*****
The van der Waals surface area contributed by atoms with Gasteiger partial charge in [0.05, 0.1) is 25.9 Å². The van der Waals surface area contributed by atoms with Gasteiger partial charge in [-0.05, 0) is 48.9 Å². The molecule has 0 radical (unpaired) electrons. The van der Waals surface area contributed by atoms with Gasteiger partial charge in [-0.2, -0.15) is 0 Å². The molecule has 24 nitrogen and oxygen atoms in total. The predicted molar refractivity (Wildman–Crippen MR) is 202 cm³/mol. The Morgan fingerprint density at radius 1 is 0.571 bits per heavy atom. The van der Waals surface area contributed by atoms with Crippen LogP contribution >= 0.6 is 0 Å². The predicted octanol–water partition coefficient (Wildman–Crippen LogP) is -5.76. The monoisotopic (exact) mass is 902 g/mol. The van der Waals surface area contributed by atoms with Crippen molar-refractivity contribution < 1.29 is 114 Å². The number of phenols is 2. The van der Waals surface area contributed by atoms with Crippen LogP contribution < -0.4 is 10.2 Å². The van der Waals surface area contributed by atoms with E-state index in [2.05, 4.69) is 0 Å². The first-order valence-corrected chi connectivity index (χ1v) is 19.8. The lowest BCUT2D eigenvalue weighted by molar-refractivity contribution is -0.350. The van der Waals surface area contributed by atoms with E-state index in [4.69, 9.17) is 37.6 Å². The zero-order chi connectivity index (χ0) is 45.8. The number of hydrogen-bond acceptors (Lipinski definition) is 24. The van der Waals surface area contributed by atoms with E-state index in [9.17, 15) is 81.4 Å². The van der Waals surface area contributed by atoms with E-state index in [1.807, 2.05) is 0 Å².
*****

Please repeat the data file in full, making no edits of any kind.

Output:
The van der Waals surface area contributed by atoms with Gasteiger partial charge in [0.05, 0.1) is 25.9 Å². The van der Waals surface area contributed by atoms with Gasteiger partial charge in [-0.05, 0) is 48.9 Å². The molecule has 0 radical (unpaired) electrons. The van der Waals surface area contributed by atoms with Gasteiger partial charge in [-0.2, -0.15) is 0 Å². The molecule has 24 nitrogen and oxygen atoms in total. The predicted molar refractivity (Wildman–Crippen MR) is 202 cm³/mol. The Morgan fingerprint density at radius 1 is 0.571 bits per heavy atom. The van der Waals surface area contributed by atoms with Crippen LogP contribution >= 0.6 is 0 Å². The predicted octanol–water partition coefficient (Wildman–Crippen LogP) is -5.76. The monoisotopic (exact) mass is 902 g/mol. The van der Waals surface area contributed by atoms with Crippen molar-refractivity contribution < 1.29 is 114 Å². The number of phenols is 2. The van der Waals surface area contributed by atoms with Crippen LogP contribution < -0.4 is 10.2 Å². The van der Waals surface area contributed by atoms with E-state index in [2.05, 4.69) is 0 Å². The first-order valence-corrected chi connectivity index (χ1v) is 19.8. The lowest BCUT2D eigenvalue weighted by molar-refractivity contribution is -0.350. The van der Waals surface area contributed by atoms with E-state index in [4.69, 9.17) is 37.6 Å². The zero-order chi connectivity index (χ0) is 45.8. The number of hydrogen-bond acceptors (Lipinski definition) is 24. The van der Waals surface area contributed by atoms with E-state index in [9.17, 15) is 81.4 Å². The van der Waals surface area contributed by atoms with E-state index in [1.807, 2.05) is 0 Å².